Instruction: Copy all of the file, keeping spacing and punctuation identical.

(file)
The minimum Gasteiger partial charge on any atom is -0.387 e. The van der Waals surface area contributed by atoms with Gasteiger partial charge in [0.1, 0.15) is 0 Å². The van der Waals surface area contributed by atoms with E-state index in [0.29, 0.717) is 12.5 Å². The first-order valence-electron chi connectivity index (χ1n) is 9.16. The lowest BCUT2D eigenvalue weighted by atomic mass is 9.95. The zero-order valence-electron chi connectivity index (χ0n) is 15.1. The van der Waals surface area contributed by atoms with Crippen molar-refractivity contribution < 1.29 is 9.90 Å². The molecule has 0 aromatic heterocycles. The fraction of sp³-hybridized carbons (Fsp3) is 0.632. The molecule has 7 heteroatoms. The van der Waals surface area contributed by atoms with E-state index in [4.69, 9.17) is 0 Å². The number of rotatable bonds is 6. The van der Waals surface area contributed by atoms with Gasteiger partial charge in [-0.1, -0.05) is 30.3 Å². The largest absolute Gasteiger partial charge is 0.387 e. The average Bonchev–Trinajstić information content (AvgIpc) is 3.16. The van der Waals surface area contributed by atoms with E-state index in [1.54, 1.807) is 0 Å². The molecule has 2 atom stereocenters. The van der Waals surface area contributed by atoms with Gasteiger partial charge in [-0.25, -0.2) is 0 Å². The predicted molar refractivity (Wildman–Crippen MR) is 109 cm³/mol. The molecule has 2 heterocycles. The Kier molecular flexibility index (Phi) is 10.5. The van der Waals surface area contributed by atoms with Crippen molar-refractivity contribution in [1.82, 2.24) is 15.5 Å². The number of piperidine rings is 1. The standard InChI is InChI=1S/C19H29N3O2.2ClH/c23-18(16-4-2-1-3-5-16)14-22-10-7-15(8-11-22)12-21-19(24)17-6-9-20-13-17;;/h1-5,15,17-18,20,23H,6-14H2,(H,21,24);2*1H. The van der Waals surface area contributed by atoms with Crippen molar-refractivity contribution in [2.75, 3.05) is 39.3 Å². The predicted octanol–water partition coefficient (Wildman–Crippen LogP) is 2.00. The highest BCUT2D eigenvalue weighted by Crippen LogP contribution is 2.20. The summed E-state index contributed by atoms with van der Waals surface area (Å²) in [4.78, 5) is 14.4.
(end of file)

The minimum Gasteiger partial charge on any atom is -0.387 e. The van der Waals surface area contributed by atoms with Gasteiger partial charge in [0.1, 0.15) is 0 Å². The van der Waals surface area contributed by atoms with E-state index in [0.29, 0.717) is 12.5 Å². The first-order valence-electron chi connectivity index (χ1n) is 9.16. The lowest BCUT2D eigenvalue weighted by atomic mass is 9.95. The zero-order valence-electron chi connectivity index (χ0n) is 15.1. The van der Waals surface area contributed by atoms with Crippen molar-refractivity contribution < 1.29 is 9.90 Å². The molecule has 0 aromatic heterocycles. The fraction of sp³-hybridized carbons (Fsp3) is 0.632. The molecule has 7 heteroatoms. The van der Waals surface area contributed by atoms with E-state index in [4.69, 9.17) is 0 Å². The number of rotatable bonds is 6. The van der Waals surface area contributed by atoms with Gasteiger partial charge in [-0.1, -0.05) is 30.3 Å². The largest absolute Gasteiger partial charge is 0.387 e. The average Bonchev–Trinajstić information content (AvgIpc) is 3.16. The van der Waals surface area contributed by atoms with E-state index in [1.54, 1.807) is 0 Å². The molecule has 2 atom stereocenters. The van der Waals surface area contributed by atoms with Gasteiger partial charge in [-0.25, -0.2) is 0 Å². The predicted molar refractivity (Wildman–Crippen MR) is 109 cm³/mol. The molecule has 2 heterocycles. The Kier molecular flexibility index (Phi) is 10.5. The van der Waals surface area contributed by atoms with Crippen molar-refractivity contribution in [1.82, 2.24) is 15.5 Å². The number of piperidine rings is 1. The standard InChI is InChI=1S/C19H29N3O2.2ClH/c23-18(16-4-2-1-3-5-16)14-22-10-7-15(8-11-22)12-21-19(24)17-6-9-20-13-17;;/h1-5,15,17-18,20,23H,6-14H2,(H,21,24);2*1H. The van der Waals surface area contributed by atoms with Crippen molar-refractivity contribution in [2.75, 3.05) is 39.3 Å². The predicted octanol–water partition coefficient (Wildman–Crippen LogP) is 2.00. The highest BCUT2D eigenvalue weighted by Crippen LogP contribution is 2.20. The summed E-state index contributed by atoms with van der Waals surface area (Å²) in [4.78, 5) is 14.4.